Government has claimed that holding a referendum on the issue of cruise piers in George Town would delay the project to such an extent it would effectively kill it.

With community groups collecting signatures in an effort to trigger a public vote on cruise berthing, the Ministry of Tourism has begun a pro-port social media campaign, including the claim that, “signing the referendum = a no vote for the port.”

Government is hosting a public meeting on the cruise project on Wednesday night, Sept. 26, at the Family Life Centre in George Town, starting at 6:30 p.m. The Opposition announced Tuesday that it is also planning a series of public meetings.

The government’s campaign has drawn criticism from those pushing for a referendum, who say it is misleading. The petition calls for a public vote on whether or not to proceed with the plan for piers in George Town harbor. If the group is successful in collecting signatures from 25 percent of the electorate – 5,288 registered voters – there would be a separate ballot on cruise berthing.

The organizers of the referendum campaign say they have received support from people on all sides of the debate who want the chance to have their say at the ballot box.

A Ministry of Tourism spokesperson stood by the social media claim, telling the Cayman Compass that holding a referendum at this stage would likely mean the bidders would walk away from the process. Government is in the final stages of a two-year tendering process to find a conglomerate to design, build, finance, operate and maintain the new cruise and cargo port.

The spokesperson said a referendum – even if it ultimately resulted in a yes vote to cruise berthing – would derail that process.

“Funding does not have an indefinite shelf life and there are no guarantees the current bidders would still be interested in the project two or more years into the future. If that type of delay were to occur, the effort to get us this far in the procurement process will have been wasted,” the ministry spokesperson said.

“We already know from experience that the procurement process takes approximately two years. Consequently, holding a referendum now would effectively stop the project, irrespective of the referendum outcome.”

The social media page and internet site, Support Our Tourism, have been set up by the Ministry of Tourism to provide information and advocate for the piers.

The post suggesting that signing the petition would be a “no vote” for the piers attracted a backlash from supporters of the referendum.

Johann Moxam, former president of the Chamber of Commerce and one of the advocates for a public vote on the project, said government should take the time to ensure it had the people’s support before taking on such a significant project.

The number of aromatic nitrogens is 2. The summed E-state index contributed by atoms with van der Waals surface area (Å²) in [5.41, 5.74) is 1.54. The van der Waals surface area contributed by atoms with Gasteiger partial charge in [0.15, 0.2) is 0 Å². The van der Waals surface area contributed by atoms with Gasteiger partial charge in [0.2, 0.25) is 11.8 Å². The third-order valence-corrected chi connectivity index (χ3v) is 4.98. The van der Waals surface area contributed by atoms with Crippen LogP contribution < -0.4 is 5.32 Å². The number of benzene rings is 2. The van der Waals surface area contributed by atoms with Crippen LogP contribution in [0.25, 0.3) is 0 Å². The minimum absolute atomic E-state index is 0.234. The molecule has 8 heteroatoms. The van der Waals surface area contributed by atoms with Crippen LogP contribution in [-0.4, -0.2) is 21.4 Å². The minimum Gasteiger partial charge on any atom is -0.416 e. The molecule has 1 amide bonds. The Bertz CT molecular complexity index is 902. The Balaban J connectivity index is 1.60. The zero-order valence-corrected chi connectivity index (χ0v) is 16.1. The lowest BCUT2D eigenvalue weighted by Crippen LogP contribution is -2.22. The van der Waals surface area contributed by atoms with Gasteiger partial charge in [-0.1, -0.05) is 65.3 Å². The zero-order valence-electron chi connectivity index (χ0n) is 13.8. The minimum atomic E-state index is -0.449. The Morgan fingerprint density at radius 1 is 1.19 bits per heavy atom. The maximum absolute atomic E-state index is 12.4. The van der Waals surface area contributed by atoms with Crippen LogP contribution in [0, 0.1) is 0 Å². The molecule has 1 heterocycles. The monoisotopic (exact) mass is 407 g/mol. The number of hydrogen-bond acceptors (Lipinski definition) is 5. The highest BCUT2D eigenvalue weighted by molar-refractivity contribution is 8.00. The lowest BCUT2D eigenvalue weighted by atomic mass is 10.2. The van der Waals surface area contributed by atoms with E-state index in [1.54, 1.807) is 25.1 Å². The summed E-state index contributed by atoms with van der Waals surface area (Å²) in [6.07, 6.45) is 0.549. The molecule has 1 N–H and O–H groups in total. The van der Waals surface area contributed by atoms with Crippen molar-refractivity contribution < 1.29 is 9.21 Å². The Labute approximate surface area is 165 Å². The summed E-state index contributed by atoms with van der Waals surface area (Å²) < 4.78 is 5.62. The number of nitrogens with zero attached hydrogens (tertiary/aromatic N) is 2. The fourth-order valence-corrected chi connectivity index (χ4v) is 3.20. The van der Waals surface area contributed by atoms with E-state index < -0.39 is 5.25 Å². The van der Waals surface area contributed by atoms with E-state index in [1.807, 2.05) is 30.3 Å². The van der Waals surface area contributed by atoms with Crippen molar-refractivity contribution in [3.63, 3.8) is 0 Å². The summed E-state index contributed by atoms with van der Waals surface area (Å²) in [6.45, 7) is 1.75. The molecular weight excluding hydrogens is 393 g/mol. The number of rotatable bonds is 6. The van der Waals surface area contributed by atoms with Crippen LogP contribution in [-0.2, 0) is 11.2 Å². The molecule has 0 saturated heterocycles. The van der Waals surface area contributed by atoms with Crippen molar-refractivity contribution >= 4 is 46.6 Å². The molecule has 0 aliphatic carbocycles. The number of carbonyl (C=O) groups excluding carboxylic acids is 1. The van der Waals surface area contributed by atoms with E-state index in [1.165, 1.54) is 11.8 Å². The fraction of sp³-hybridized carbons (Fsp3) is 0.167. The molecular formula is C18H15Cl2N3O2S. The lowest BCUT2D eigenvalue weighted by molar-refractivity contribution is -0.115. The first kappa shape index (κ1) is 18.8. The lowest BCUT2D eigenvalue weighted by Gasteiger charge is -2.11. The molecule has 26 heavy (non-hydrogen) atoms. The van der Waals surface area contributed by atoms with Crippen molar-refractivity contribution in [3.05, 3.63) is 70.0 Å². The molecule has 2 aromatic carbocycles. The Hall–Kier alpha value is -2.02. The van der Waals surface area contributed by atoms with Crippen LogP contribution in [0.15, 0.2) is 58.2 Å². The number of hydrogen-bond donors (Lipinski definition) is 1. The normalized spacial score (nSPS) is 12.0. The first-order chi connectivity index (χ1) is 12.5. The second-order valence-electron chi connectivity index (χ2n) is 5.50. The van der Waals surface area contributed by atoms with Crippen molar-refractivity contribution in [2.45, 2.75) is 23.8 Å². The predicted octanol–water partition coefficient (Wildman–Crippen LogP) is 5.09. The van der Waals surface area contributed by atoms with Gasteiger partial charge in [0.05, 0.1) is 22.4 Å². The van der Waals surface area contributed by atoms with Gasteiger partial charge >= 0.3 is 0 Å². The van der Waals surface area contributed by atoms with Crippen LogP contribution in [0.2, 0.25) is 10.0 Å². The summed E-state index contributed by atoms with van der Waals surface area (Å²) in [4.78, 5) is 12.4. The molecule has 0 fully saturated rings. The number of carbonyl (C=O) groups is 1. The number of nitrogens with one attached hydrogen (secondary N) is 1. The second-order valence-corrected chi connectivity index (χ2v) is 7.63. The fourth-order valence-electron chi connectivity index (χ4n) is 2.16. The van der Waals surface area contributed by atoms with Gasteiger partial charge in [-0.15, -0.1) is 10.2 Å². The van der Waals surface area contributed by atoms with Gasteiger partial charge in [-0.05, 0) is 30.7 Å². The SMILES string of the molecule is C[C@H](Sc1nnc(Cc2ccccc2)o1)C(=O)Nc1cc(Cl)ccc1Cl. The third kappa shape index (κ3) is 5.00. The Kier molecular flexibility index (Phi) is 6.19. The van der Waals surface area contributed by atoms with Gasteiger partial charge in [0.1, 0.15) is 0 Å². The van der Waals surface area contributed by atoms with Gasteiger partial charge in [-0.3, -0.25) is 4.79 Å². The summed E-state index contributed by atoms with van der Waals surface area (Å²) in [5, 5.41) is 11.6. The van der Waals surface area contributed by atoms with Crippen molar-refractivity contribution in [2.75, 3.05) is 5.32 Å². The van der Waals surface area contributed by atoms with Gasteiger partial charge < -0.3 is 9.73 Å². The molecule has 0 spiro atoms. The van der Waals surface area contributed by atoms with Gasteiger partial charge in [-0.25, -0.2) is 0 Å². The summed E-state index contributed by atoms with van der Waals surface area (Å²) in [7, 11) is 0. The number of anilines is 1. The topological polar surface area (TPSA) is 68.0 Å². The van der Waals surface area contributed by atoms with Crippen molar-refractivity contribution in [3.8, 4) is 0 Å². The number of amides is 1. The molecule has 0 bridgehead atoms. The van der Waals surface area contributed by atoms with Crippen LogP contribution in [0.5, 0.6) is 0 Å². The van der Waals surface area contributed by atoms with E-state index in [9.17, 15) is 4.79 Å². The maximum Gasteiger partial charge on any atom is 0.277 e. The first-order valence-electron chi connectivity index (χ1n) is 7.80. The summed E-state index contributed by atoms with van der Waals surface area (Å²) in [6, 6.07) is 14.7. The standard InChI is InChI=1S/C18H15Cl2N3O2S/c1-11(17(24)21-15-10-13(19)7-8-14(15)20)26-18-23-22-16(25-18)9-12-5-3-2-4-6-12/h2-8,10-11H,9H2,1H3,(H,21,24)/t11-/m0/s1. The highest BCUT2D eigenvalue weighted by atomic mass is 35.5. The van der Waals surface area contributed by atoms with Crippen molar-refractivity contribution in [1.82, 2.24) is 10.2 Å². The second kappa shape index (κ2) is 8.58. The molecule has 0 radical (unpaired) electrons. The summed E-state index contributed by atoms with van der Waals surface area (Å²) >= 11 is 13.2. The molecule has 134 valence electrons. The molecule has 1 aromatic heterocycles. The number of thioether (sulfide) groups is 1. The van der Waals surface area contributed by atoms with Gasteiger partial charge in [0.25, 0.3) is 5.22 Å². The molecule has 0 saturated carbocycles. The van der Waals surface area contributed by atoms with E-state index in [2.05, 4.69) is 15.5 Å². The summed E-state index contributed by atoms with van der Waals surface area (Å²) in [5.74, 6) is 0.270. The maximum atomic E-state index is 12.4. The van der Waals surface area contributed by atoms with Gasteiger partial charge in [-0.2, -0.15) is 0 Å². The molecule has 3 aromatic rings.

“A decision of this magnitude, given the size, scope and potential costs to the country, requires a thorough national discussion. The government and project leaders must be transparent and clearly provide a comprehensive plan and full details as the environmental, financial and socioeconomic impact will be significant to our country.”

He said government had failed to provide updated data and information about appropriate infrastructure or a new environmental impact assessment given the new design and scope of the project.

“Failure to do things properly with a clear indication from the voting public who will be left dealing with the consequences will be unfair and detrimental to this and multiple generations in the future. The voice of the people should be heard. What are the government afraid of, if this is good for the country? Prove it and help the people be fully informed based on all the facts,” he said.

Tourism Minister Moses Kirkconnell has argued that the public effectively voted for cruise berthing when they elected the current government.

In an op-ed published in the Cayman Compass as part of a special feature last week, he wrote, “It has taken five years to arrive at this stage in the procurement process. Delaying now, in this final phase, to hold a referendum on a project the people have already given the government a mandate to do will stop the piers and the cargo port expansion, irrespective of the referendum result. The value from the investment already made will be lost.”

The Opposition’s district meetings, which begin in North Side on Tuesday, Oct. 2, aim to garner support for a people-initiated referendum and to discuss alternate plans for the future of the cruise industry in Cayman.

Opposition leader Ezzard Miller and his political group are supporting a referendum, which they believe will force government to disclose more information about the port project.

Mr. Miller added, “At these upcoming meetings, we will be sharing what our own research has revealed so that the people, who will ultimately bear the burden of the outcome, will be properly prepared to come to their own informed conclusions.”

The schedule for the Opposition’s islandwide district meetings, which all begin at 7:30 p.m., is: Tuesday, Oct. 2, at the North Side Civic Centre; Wednesday, Oct. 3, at the Bodden Town Civic Centre; and Thursday, Oct. 4, at Savannah Primary School Hall. Meetings in other districts meetings will be scheduled in the following weeks.

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  1. “A decision of this magnitude, given the size, scope and potential costs to the country, requires a thorough national discussion” … enough said. Of course it does. And if the people do vote it down in the end … well then the people have spoken.

    Or an alternative idea is how about addressing the $1.7b in (retired) civil service health care liabilities, an obligation the Govt has made to its staff decades ago, which is growing by $90m a year just to stay with the rate of inflation, for which the Govt has yet to save a dime, and is all due within the next 20 years.

    Why isn’t there a concrete plan for that?